Borrowed Children

Borrowed Children

George Ella Lyon
Copyright Date: 1999
Pages: 136
https://www.jstor.org/stable/j.ctt2tv6dj
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  • Book Info
    Borrowed Children
    Book Description:

    " Golden Kite Award winner, 1989 Booklist, Editor's Choice School Library Journal, Best Books of 1988 Publisher's Weekly, Best Books of 1988 Twelve-year-old Amanda Perritt is pitched head-first into adult responsibilities when she has to quit school to care for her newborn brother and invalid mother. She gets an excape, she thinks, when she's offered a trip to stay with her grandmother and her sophisticated Aunt Laura in Memphis. But during the visit, she discovers unexpected parallels between her mother's childhood and her own and comes to understand her own individuality as well as what it means to be part of a family.

    eISBN: 978-0-8131-2767-5
    Subjects: Language & Literature

Table of Contents

  1. Front Matter
    (pp. [i]-[vi])
  2. 1
    (pp. 1-6)

    It’s Friday. Fridays are the best days because we know Daddy is coming home. He works all week cutting timber on Big Lick Mountain—too far to come back to Goose Rock every night. I wish he could. The house lights up when Daddy’s here.

    Even now, just knowing he’s on his way, chores seem easier and we don’t quarrel. I’ve been taking care of my little sisters, Anna and Helen, but they’ve been happy—Helen stringing spools on yarn, Anna looking at the new Sears-Roebuck catalogue. “Wish Book,” Daddy calls it. “Wishes are free,” he says. “Look your fill.”...

  3. 2
    (pp. 7-10)

    And so she herds us in—through the parlor and the dining room to the back of the kitchen. Towels hang by the washtub where we bathe. I dry Helen off while Anna gives herself a rubdown. I didn’t realize the rain had blown in on us so much. Guess I was too scared.

    Mama dabs at her face with her apron, then scrapes cornbread batter into a cast-iron skillet which she eases into the stove.

    If this were a regular Friday we could relax now. But there’s that bill, hanging over everything. I wonder if Ben’s trying to break...

  4. 3
    (pp. 11-15)

    David and Ben started working at the Asher on Sunday. They won’t tell what they did, but Ben says it was “too close to housework” for him.

    That makes me mad. It’s easy for them to scorn clothes–washing and floor-scrubbing and chicken-plucking. It’s all done for them—I even make up their bed! And Mama’s silly about them; she always has been: David because he’s her firstborn and Ben because he’s so much like Daddy as a boy. At least that’s whatshethinks:

    “I just look at him and catch up on all of Jim Perritt I missed.”...

  5. 4
    (pp. 16-19)

    I expect Mama to be mad at me for eavesdropping, but she’s more concerned with what’s happened.

    “Imagine Mr. Russell sending that boy out here, all puffed up like a fritter! He knows we always pay.”

    “But what was wrong with the check?”

    “I expect I wrote it too soon. You see, your father has a separate account for the mill and has to transfer funds from that account to—well, it’s too complicated for you to worry with. The basic thing is the money was there, it was just in the wrong place.”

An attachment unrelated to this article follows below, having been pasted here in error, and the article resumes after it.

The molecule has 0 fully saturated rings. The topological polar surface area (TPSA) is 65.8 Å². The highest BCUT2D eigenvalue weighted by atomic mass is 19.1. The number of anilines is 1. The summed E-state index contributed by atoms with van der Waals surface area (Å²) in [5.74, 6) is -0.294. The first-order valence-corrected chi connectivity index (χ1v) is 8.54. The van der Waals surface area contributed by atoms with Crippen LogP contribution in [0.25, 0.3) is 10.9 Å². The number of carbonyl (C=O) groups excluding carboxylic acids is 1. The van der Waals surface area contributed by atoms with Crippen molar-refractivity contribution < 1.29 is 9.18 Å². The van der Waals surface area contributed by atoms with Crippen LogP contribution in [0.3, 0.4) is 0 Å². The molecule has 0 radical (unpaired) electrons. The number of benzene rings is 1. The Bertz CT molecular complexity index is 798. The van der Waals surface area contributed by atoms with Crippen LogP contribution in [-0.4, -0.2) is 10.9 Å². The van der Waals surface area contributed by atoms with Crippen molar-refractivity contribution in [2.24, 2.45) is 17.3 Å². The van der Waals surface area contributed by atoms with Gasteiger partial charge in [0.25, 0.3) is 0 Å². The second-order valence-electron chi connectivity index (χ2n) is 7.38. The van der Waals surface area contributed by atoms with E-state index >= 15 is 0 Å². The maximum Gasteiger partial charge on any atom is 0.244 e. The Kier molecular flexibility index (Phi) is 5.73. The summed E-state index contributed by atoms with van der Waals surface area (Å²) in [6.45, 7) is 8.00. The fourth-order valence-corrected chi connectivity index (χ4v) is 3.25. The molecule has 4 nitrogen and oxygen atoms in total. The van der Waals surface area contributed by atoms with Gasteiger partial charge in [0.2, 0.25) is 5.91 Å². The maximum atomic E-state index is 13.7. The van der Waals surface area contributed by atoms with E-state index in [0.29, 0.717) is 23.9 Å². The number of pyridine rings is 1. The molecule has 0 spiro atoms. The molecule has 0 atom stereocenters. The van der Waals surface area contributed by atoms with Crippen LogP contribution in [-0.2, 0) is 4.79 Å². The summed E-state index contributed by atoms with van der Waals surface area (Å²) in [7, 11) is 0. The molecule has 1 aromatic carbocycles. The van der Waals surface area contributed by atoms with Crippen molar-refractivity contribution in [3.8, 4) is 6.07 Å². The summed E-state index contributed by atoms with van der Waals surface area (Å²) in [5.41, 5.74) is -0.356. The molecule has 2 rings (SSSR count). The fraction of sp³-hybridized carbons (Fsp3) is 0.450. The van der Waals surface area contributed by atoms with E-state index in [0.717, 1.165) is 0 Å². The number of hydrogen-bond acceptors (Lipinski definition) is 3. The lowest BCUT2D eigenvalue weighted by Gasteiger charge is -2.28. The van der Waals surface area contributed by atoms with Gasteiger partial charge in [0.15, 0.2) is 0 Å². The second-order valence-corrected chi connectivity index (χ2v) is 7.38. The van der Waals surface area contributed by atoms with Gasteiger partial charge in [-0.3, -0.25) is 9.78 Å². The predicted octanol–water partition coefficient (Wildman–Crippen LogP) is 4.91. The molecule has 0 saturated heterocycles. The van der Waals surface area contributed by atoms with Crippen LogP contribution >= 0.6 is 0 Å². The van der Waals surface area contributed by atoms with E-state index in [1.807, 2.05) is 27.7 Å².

“So Mr. Russell will be paid?”...

  6. 5
    (pp. 20-23)

    Sometimes I think housework comes down to hot water: laundry, canning, chicken scalding. Today we’re making jelly and chow-chow, but first we have to fetch the Mason jars.

    Helen’s too little and scared to go down to the cellar, but Anna does her part.

    “Oooo,” she squeals. “It’s creepy down here.”

    “You should be the first one down and have to light the lantern.”

    “It’s like a cave.”

    “Itisa cave. A cave with shelves.”

    More than half the shelves are already clean and loaded: fat red tomatoes, gold corn, olive green beans. There are June apples, too, fried...

  7. 6
    (pp. 24-28)

    We’ve been in school a month now, and the weather turned gray as winter. But this morning, sunshine is back. Even the air glistens. David and Ben groan and stamp like horses on plowing day. Anna bounces:

    School days, school days,

    Dear old golden rule days.

    Reading and writing and . . .

    “No singing at the table,” Mama calls from the kitchen. “School will have started before you get out the door.”

    For some reason, she’s decided Helen has to go to school with us too. Helen’s only five and nobody likes the idea.

    “I don’t want to go,”...

  8. 7
    (pp. 29-34)

    So we spent last night at the Skidmores’, which could have been worse but mercifully was not: a scrawny chicken red at the bone for dinner, the littlest triplet spitting up in his plate. Daddy had brought some quilts over, along with pickles and a basket of eggs. It was good to have something of home to bed down on. And I fixed the eggs for breakfast—just right.

    We’ve hardly got started toward school when Daddy runs up behind us.

    “You have a little brother!” His face is so white it’s shining. “And Rena—your mother came through fine....

  9. 8
    (pp. 35-38)

    A baby is a very heavy thing, any mother will tell you. Willie, settled in my arms, grew heavier than the house.

    All month I’ve held him, bathed him, diapered him, carried him to and from Mama’s breast. The little daylight he shuts his eyes to I spend working: meals, floors, Mama. I haven’t crossed the creek or opened a book since Daddy put him in my lap.